Next up: Jamie needs to see a man about a horse, which somehow means everyone is at Versailles dressed up like it's Oscars night. Claire once again matches the scenery in a floral brown-and-yellow number that's ravishing even by her standards; the skirt is so wide that, when frenemy Annalise asks to take a walk with her, they must proceed single-file through a gate. Is this like Mad Men now? Is Claire's costuming meant to connect her to this time and place, even though both are foreign to her? She does seem more comfortable in pre-Revolutionary Paris than one might expect.
Jamie, who seems less comfortable (he's still, for example, wearing his kilt), helps the duke consider his options: This filly or that stallion. The duke seems more interested in why Jamie, who is such a good judge of horses, is such a bad judge of men. The duke is not impressed by Bonnie Prince Charlie and he wants to understand why Jamie is — or pretends to be.
Speaking of men, Annalise asks Claire, who's that one over there staring at you? Why, he's none other than England's most frightening redcoat, Captain Randall. When last they met, Randall was playing a vicious game of fuck, marry, kill with Jamie, but Claire orchestrated Jamie's rescue before the activities could conclude.
Claire, who wasn't feeling quite steady to begin with, now looks like she might pass out. Annalise goes to get Jamie, which is the worst possible thing she could do, since Jamie wants nothing more than to kill Randall — and drawing a sword in Versailles is a capital offense. Randall seems to savor the crazy coincidence, or, as he calls it, "the sublime preposterousness of a universe that would guide us to a meeting." Perhaps he really does have a death wish. In any event, he needs to know how a confrontation with Jamie here, in the French court, would play out.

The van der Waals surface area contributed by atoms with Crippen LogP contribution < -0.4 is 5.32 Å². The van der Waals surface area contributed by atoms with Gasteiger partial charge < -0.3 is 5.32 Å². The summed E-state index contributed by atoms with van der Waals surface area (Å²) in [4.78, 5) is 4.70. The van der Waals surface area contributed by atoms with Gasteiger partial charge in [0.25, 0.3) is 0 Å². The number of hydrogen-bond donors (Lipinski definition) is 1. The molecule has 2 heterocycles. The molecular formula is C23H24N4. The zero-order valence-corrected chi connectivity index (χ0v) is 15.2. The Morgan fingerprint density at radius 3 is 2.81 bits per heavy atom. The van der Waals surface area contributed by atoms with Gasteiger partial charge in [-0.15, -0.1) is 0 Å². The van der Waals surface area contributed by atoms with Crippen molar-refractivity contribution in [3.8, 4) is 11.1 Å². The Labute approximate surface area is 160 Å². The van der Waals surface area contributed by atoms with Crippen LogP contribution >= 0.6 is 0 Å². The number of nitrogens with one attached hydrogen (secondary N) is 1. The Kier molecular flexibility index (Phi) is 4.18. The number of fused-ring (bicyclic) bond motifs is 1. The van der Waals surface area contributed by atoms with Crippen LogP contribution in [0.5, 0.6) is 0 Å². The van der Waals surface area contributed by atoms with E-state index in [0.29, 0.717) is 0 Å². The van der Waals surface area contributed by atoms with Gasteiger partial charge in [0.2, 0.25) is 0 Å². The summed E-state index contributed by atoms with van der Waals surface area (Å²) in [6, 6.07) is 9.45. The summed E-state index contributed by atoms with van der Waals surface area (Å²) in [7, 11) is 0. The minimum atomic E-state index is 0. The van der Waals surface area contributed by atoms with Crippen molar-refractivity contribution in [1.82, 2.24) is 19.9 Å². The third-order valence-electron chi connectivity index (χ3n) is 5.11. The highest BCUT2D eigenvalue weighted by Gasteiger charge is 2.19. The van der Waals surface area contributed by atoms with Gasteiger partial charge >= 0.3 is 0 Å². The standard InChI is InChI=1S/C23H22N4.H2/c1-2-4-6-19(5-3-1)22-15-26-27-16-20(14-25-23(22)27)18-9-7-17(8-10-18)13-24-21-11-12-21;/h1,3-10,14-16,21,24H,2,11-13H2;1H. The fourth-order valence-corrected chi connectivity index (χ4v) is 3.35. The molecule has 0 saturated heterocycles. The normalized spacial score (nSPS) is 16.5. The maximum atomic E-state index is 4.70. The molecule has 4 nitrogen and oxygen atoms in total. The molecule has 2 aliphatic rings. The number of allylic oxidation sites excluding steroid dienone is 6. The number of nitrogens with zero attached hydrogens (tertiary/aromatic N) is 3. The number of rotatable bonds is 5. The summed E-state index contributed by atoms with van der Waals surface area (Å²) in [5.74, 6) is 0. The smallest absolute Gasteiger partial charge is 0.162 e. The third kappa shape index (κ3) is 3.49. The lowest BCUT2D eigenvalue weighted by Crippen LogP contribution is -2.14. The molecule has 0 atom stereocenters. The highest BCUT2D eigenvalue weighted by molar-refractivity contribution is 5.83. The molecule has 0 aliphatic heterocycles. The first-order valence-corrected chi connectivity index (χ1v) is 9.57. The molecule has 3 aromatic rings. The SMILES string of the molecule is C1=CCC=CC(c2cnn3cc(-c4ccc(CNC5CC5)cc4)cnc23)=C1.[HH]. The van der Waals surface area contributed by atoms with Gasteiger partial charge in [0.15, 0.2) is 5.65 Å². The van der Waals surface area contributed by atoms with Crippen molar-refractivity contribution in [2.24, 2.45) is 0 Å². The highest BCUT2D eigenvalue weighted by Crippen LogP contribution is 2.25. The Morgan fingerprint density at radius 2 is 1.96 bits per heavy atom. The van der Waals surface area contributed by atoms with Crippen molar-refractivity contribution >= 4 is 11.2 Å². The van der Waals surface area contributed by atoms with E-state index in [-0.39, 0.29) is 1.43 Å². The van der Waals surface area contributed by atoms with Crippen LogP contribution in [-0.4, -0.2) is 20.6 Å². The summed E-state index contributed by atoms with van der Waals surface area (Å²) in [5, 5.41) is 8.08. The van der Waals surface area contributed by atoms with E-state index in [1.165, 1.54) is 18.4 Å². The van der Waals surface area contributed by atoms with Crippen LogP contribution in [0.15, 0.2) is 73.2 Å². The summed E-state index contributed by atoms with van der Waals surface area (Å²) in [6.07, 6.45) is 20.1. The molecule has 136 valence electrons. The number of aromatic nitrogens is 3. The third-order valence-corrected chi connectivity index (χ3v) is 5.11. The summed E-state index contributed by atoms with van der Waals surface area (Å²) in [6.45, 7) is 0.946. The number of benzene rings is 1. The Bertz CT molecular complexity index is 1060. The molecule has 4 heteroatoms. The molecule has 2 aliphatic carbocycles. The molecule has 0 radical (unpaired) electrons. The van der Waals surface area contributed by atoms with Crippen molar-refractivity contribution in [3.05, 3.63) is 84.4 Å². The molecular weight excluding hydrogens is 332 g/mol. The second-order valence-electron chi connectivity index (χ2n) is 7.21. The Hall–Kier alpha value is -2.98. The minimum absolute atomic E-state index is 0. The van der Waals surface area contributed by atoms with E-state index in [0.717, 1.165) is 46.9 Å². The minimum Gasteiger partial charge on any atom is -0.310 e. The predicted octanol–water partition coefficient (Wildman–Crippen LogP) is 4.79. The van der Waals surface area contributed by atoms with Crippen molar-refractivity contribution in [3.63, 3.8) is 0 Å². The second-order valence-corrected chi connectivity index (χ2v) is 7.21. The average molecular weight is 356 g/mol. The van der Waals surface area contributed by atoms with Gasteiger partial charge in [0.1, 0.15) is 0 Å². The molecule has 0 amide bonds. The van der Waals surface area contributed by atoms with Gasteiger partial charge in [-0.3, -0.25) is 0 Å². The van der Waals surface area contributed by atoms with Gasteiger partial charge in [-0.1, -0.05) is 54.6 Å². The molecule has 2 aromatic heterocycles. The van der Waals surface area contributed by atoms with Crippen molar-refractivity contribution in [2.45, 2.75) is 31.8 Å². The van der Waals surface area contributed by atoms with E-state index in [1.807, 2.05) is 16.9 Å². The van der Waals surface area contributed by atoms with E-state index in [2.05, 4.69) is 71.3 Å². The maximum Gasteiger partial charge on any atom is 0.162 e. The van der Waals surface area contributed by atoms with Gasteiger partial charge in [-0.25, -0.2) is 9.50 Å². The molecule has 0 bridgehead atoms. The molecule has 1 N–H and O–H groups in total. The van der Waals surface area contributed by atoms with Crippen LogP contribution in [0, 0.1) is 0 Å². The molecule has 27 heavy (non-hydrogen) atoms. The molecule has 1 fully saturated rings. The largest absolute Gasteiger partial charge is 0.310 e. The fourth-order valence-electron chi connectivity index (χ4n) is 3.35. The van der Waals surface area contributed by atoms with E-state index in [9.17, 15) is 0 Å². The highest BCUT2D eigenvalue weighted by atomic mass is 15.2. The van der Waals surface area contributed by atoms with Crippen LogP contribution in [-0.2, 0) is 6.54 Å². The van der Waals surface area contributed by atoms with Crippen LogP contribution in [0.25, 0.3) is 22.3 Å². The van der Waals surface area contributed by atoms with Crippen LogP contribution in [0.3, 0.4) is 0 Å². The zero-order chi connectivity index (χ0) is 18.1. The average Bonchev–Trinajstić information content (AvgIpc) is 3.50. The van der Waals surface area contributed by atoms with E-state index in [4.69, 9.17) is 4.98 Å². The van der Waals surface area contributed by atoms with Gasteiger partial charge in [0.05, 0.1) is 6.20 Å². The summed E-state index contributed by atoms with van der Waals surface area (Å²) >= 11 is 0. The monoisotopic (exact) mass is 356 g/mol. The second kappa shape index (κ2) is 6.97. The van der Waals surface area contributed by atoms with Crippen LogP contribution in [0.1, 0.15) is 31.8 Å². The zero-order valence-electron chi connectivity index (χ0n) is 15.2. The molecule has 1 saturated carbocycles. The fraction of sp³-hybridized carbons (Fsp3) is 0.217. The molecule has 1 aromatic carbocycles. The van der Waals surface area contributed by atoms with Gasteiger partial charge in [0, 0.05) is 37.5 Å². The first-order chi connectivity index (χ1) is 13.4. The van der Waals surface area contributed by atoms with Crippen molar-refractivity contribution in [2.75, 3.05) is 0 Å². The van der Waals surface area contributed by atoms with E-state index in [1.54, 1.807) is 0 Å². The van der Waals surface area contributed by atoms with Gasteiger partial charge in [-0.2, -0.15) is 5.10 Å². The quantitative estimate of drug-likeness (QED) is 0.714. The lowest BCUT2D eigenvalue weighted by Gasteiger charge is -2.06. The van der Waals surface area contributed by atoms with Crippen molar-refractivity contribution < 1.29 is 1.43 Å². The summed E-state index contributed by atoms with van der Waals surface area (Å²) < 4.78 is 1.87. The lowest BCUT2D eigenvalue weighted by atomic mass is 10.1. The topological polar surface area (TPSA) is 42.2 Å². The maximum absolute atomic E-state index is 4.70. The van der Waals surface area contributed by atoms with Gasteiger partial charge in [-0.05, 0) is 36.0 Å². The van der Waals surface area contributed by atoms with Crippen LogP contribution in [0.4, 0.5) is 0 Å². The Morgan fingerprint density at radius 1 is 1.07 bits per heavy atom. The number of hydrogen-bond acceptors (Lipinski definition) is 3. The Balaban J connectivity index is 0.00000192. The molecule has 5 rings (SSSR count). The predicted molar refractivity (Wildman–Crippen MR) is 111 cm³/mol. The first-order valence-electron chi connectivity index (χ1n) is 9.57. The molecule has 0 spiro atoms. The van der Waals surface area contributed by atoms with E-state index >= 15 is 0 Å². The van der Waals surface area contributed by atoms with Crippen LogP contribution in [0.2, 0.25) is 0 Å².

Randall grabs Claire's arm to keep her from running to Jamie, warning her, "The king …" In high dudgeon, Claire retorts, "Fuck the king." The line shouldn't work, but the way Caitriona Balfe delivers it, it does. She and Tobias Menzies crackle together; the scene is so tense as to be almost unbearable. And just as surely as we knew last episode that heads would roll before the dinner party was over, we know now that there will be blood on the French grass soon enough.
Randall releases Claire, bowing low, and Claire whirls around to see King Louis himself. The sovereign, the soldier, and Claire make small talk about war and politics and the trickiness of the French accent. Claire is distracted, wondering where Jamie is and what he'll do when he spots his archenemy. She needn't have worried. Jamie, once he arrives, is master of himself, managing to be at least as civil with Randall as he was earlier with St. Germain. And yet the tension does not abate. Randall is here to plead with the duke for his brother. The king (played by Lionel Lingelser, who relishes the role of fey monarch in much the way Jonathan Groff did in Hamilton) tricks Randall into getting down on one knee and then laughs at him.
Claire and Jamie escape, but just when Claire thinks she's safe, Jamie makes sure she's feeling sufficiently well and turns back to challenge Randall to a duel. Randall accepts, of course. ("He owes me a death.") Jamie's got a spring in his step and the light of revenge in his eye. Claire, by contrast, heads straight to the Bastille to get Randall locked up — just long enough, hopefully, to get Jamie to listen to reason.
At last Claire flings her last argument at Jamie: If he kills Randall, it will be like he's killing Frank, since Frank will never be born. One year: Randall just needs one year to marry and have a child with Mary Hawkins. Can Jamie spare his nemesis that long? There's no point trying to get between a Scotsman and his vengeance. Jamie won't budge. Killing Randall is too important.
In the end, the winning argument comes down to honor. Claire has saved Jamie's life and so, as much as she hates it, she must beg for Randall's life in return, at least until after Frank's ancestor is born. At last, Jamie relents. But it's clear from his face, and from the feeling in the room, that this isn't over.